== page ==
1945-2010 | Bruce Malcolm Randall

His many business ventures had one aim: to take care of his family. He hoped one day to stop and enjoy a country life.
Illustration by Team Macho

Bruce Malcolm Randall was born a blue baby, the youngest of five children, in Toronto on Sept. 22, 1945. Because of his condition, he spent his first 3½ years in hospital isolated from his family, and raised by a nurse. His older brother, John Randall, met Bruce for the first time before his sibling’s fourth birthday. Of Bruce, he says: “He was always a dreamer, always his own boss, always shooting for something big”—perhaps because of those first years spent dreaming his way out of the white hospital room.

When Bruce was about seven, his father, John Sr., bought a farm near St. Catharines and moved the family there from their home north of Toronto. With little experience, he delved into agricultural life, but the experience did not go smoothly. John Sr. also developed a lung tumour and was sent to a sanatorium for nearly two years, so his dream of a country life faded—although it proved to be the start of a family tradition followed not only by Bruce, but his son.

During Bruce’s high school years, the family lived in Ajax, just east of Toronto. Bruce hated school, and disliked authority. When a teacher would stick a pin in the arms of children who hadn’t brushed their teeth, Bruce was the only student to complain, and got the teacher to stop. “Bruce liked to be his own man, always,” says John. “Even as a kid he liked to be in charge of his own person.”

By 15, Bruce had had enough of school, and quit. He first got a job at a cotton mill, then at GM. On the side, he raced boats. At the age of 23, on Christmas Eve, he met the love of his life, Jackie, while on a double date with her friend. “He was polite, mannerly, happy-go-lucky,” says Jackie. “And when we’d go out, he’d pay for a round and his buddy never did.” They were married the next spring, and raised three children, Ken, Susie and John, over 41 years together.

Throughout his life, Bruce went through a series of business projects, always with the hope of striking it rich and taking care of his loved ones. He moved his family around as he chased his dreams—Scarborough, Oshawa, Muskoka, Sudbury—sometimes changing houses three times in a year.

Among his ventures was a flooring business that he started in the late 1970s and later expanded, while also opening an interiors store and an additional carpet shop.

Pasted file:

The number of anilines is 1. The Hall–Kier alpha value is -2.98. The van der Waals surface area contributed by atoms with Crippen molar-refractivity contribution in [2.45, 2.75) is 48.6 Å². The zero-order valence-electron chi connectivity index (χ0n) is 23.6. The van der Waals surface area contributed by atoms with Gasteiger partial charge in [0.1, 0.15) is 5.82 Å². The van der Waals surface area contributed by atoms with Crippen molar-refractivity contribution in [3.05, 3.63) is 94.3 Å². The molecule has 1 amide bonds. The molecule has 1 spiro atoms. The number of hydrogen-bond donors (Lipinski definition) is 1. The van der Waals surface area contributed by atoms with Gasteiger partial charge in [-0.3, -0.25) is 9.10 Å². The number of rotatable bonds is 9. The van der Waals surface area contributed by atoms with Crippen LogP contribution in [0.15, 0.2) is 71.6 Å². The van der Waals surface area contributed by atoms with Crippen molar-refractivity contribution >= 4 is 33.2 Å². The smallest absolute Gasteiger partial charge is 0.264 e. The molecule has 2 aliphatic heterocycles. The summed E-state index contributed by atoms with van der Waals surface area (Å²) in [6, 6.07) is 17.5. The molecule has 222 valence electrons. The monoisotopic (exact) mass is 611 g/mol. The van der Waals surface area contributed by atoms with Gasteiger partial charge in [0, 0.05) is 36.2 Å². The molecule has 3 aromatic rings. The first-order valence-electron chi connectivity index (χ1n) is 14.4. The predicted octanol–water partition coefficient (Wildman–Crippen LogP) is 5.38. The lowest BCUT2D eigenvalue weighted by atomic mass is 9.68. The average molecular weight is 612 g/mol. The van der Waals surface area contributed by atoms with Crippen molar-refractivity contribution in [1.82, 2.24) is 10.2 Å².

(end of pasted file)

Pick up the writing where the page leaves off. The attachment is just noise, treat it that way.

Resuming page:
But the recession of the mid-1980s slowed him down. One day, in an echo of his father’s sudden move to the country, he abruptly announced that the family was going to move to Bent River in Muskoka, where Bruce was determined to live off the land. “He grew vegetables, raised chickens, and made his own maple syrup,” says his daughter, Susie Skovhoj, while continuing to run a carpet business on the side.

By the early 1990s, though, Bruce had grown restless, and he opened the Décor Store for sporting goods and hardware in Bent River. He hoped that his son John might take an interest, but John had other aspirations and Bruce eventually liquidated the shop. “He had this grand scheme or dream that his family would work together,” says Susie. “He would also dream that his extended family could vacation together. That’s what he wanted. More than a million dollars.”

Bruce had hoped to retire at the “family camp,” a series of cabins on a private lake near Sudbury that he’d acquired from his uncle. Here, the Randall clan would fish, play guitar, and sing on long weekends. Those plans changed when in 2006 Bruce’s eldest son Ken decided to follow in the family footsteps and quit car sales for farming. With no money down, he bought Maple Lane Farms, an equestrian farm near Bracebridge in Muskoka—which would also become the focus of Bruce’s life. “Ken didn’t always think, he would go with his heart,” says Ken’s brother John. “He got a little stuck for money, so my dad helped him out.” Bruce invested in the farm in 2008; this year, on June 1, he and Jackie moved there, hoping to retire later that month and settle in a log cabin on Ken’s lot—the latest family dream.

On June 11, Bruce and Ken were working on the cabin when it collapsed on them. Jackie dialled 911, but it was too late—father and son were pronounced dead at the scene. Ken was 39. His father, Bruce, was 64.